Nutrition & Your Mental Health

There’s no two ways about it; mental illness is a beast. A giant, burdensome, invisible beast that our culture doesn’t like to discuss. It’s very own “Fight Club” if you will, as society’s rule number one seems to be “we don’t talk about mental illness.” Which is followed by the second rule of mental illness, “we don’t talk about mental illness.”

However, we are talking about it.

We’re indirectly talking about it non-stop, akin to the clamor of an anxious mind. Check your social media feeds, look through your text messages and look all around you. Motivational quotes, inspirational stories, mainstream popular self-help articles and best-selling books on happiness, coping and success are all around.

With a society recovering the brutal impacts of a recession and the National Institutes of Medicine reporting an estimated 40 million Americans suffer from some type of anxiety disorder, there is a reason for the mass interest in getting better. The masses are suffering.

Everyone brings their inner child to the dinner table. Hell, in some cases you may as well set out another plate. We must nourish our bodies, minds and souls to truly thrive.

You are what you eat, literally.

What we consume becomes integrated into our bodies to become the compounds that make up our bodies. Consequently, if not fueled with the proper nutrients, the body doesn’t have what it needs to conduct basic functions, emotions, or thoughts.

Conversely, eating foods to nourish overall health and provide key nutrients for mental health fuels the body and mind. A great example of this is happiness neurotransmitter serotonin, which is primarily composed of carbohydrate. We literally make our happy out of carbohydrates. Definitely some food for thought.

There are several basic nutritional factors that help individuals across the spectrum, because these factors are the same thing everyone needs to support mental health. Individuals in the grips of anxiety, depression, or any mental illness are most likely deficient in these nutrients and/or have a significantly higher need for them.

Nutrition That Helps:

Water

Overlooked signs and symptoms of dehydration are feeling tired and unmotivated, impaired cognitive function (not thinking clearly) and irritability. Increasing fluid consumption overall can help keep everything on an even kilter. In response to upsets or episodes, sitting down and having a glass of water can be a total game changer.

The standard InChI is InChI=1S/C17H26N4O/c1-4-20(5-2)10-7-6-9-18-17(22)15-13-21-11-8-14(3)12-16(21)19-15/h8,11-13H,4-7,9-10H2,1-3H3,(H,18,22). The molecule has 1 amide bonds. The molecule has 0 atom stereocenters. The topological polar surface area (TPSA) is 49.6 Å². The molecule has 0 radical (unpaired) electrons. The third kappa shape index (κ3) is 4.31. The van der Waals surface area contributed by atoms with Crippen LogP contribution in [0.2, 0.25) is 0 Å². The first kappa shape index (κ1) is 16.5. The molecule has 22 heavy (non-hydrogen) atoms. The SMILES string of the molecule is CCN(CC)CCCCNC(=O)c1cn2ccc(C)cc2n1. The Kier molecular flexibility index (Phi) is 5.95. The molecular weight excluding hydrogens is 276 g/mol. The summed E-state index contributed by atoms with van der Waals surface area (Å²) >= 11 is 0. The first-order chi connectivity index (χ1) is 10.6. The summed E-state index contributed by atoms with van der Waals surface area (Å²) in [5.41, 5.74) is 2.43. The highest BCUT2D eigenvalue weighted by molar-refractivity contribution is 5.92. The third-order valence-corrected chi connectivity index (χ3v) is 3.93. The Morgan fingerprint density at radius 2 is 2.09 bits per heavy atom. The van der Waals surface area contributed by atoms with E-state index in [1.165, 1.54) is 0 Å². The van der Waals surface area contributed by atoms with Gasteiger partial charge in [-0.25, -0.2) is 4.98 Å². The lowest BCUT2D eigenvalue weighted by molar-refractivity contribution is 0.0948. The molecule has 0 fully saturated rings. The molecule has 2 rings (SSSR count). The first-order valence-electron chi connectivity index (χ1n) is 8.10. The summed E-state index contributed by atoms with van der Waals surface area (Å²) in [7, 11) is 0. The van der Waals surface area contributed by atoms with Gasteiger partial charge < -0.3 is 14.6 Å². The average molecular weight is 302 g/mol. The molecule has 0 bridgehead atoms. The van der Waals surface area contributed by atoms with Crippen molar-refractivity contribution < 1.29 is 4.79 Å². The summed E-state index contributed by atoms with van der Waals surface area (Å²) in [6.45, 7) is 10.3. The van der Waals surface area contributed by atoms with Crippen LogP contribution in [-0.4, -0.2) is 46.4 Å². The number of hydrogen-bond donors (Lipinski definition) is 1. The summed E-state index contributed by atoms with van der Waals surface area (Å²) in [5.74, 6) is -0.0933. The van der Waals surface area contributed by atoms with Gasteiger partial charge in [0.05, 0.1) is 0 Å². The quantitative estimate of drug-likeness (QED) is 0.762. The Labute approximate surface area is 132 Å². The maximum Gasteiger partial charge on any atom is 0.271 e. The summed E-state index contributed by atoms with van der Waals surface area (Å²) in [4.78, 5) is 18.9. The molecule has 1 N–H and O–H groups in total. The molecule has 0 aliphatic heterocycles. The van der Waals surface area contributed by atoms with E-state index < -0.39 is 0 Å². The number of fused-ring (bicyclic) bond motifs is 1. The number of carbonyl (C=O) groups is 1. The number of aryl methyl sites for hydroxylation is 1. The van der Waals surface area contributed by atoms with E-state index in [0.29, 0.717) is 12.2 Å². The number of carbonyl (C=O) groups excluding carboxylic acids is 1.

Overall strive for 8 to 10 cups a day of water. All fluids count in fluid consumption, but not all are created equal. If a beverage is going to yield calories, it best offer some nutritional benefit. Keep in mind that alcohol and caffeine can contribute to signs and symptoms of many mental health issues.

Probiotics

The health of your gut is indicative of your overall health physically and emotionally. Translation, healthy bacteria in your intestinal tract can improve your mood, sleep, weight and complexion. Happy gut — happier human.

Scroll through a brief Google search on probiotics and mental health and you’ll find plenty of information supporting probiotic supplementation greatly helps with mental health.

Probiotics is a term meaning healthy bacteria. PTSD, anxiety, insomnia and depression can take their toll on the health of your intestinal microflora (healthy bacteria in your gut). Stress projects in a million awful ways and slaying healthy bacteria is just another.

Look for supplements containing both a Bifido- bacteria and a Lactobacilli­- bacteria. The bacteria contents of yogurt alone are not enough and are a moot point for those who are vegan and/or lactose intolerant. Probiotic enriched products are all around and make excellent additions to a daily probiotic supplement.

Fiber

Interestingly there are roughly as many neurons in your abdomen as there are in your brain. This is known as the “gut brain.” The majority of the serotonin (happy) in the body is actually made in the gut, yet we focus on the small bit made and used in the brain. No Bueno.

Imagine how you feel 20 minutes after you’ve down a fast food combo meal. There’s a giant, heavy blob sitting in your gut and you feel lousy. As time progresses you feel tired, irritable, gassy and gross. That food bolus (gut blob) is physically sitting on your serotonin (happy).

Your neurons try real hard to pump out serotonin, but the food isn’t moving anywhere fast, gumming up the works. As we all do when our work goes unnoticed, the neurons stop producing serotonin. After all, it’s just piling up while your belly swells with gas.

Finally, through the power of gravity and peristalsis (the churning movement of your intestines to move food along) the food and gas pass. All that serotonin that was piling up now floods outward into the body. You now have all the sensations associated with happiness without an emotional trigger. Increased excitement, heart rate, etc. all at once for no reason… sounds like the signs and symptoms of anxiety.

Eating plenty of fiber at each and every meal helps food move along at a steady pace. Fiber binds to water, making the food bolus bigger and physically press against the intestinal walls. This tells the intestines to get things movin’ along and a looser, water mass takes less work to do so.